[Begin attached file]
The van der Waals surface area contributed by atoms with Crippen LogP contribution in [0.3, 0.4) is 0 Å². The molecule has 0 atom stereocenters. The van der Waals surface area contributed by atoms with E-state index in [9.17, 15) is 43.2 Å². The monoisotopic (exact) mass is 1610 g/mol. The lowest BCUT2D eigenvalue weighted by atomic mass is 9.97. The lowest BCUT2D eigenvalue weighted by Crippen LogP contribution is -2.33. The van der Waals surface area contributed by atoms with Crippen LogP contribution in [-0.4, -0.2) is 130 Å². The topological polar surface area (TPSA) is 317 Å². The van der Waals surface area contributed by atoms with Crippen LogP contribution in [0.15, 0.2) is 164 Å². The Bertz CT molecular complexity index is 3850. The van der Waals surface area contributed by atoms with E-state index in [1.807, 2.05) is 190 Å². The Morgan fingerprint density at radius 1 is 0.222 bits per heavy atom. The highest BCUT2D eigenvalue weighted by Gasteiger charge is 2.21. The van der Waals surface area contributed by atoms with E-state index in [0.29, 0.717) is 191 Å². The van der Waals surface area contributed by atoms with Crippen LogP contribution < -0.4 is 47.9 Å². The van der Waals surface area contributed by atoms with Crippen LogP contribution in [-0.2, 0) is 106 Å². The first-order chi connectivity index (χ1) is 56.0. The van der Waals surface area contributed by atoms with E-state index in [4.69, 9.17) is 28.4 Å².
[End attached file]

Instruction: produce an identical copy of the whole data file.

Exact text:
The van der Waals surface area contributed by atoms with Crippen LogP contribution in [0.3, 0.4) is 0 Å². The molecule has 0 atom stereocenters. The van der Waals surface area contributed by atoms with E-state index in [9.17, 15) is 43.2 Å². The monoisotopic (exact) mass is 1610 g/mol. The lowest BCUT2D eigenvalue weighted by atomic mass is 9.97. The lowest BCUT2D eigenvalue weighted by Crippen LogP contribution is -2.33. The van der Waals surface area contributed by atoms with Crippen LogP contribution in [-0.4, -0.2) is 130 Å². The topological polar surface area (TPSA) is 317 Å². The van der Waals surface area contributed by atoms with Crippen LogP contribution in [0.15, 0.2) is 164 Å². The Bertz CT molecular complexity index is 3850. The van der Waals surface area contributed by atoms with E-state index in [1.807, 2.05) is 190 Å². The Morgan fingerprint density at radius 1 is 0.222 bits per heavy atom. The highest BCUT2D eigenvalue weighted by Gasteiger charge is 2.21. The van der Waals surface area contributed by atoms with E-state index in [0.29, 0.717) is 191 Å². The van der Waals surface area contributed by atoms with Crippen LogP contribution < -0.4 is 47.9 Å². The van der Waals surface area contributed by atoms with Crippen LogP contribution in [-0.2, 0) is 106 Å². The first-order chi connectivity index (χ1) is 56.0. The van der Waals surface area contributed by atoms with E-state index in [4.69, 9.17) is 28.4 Å².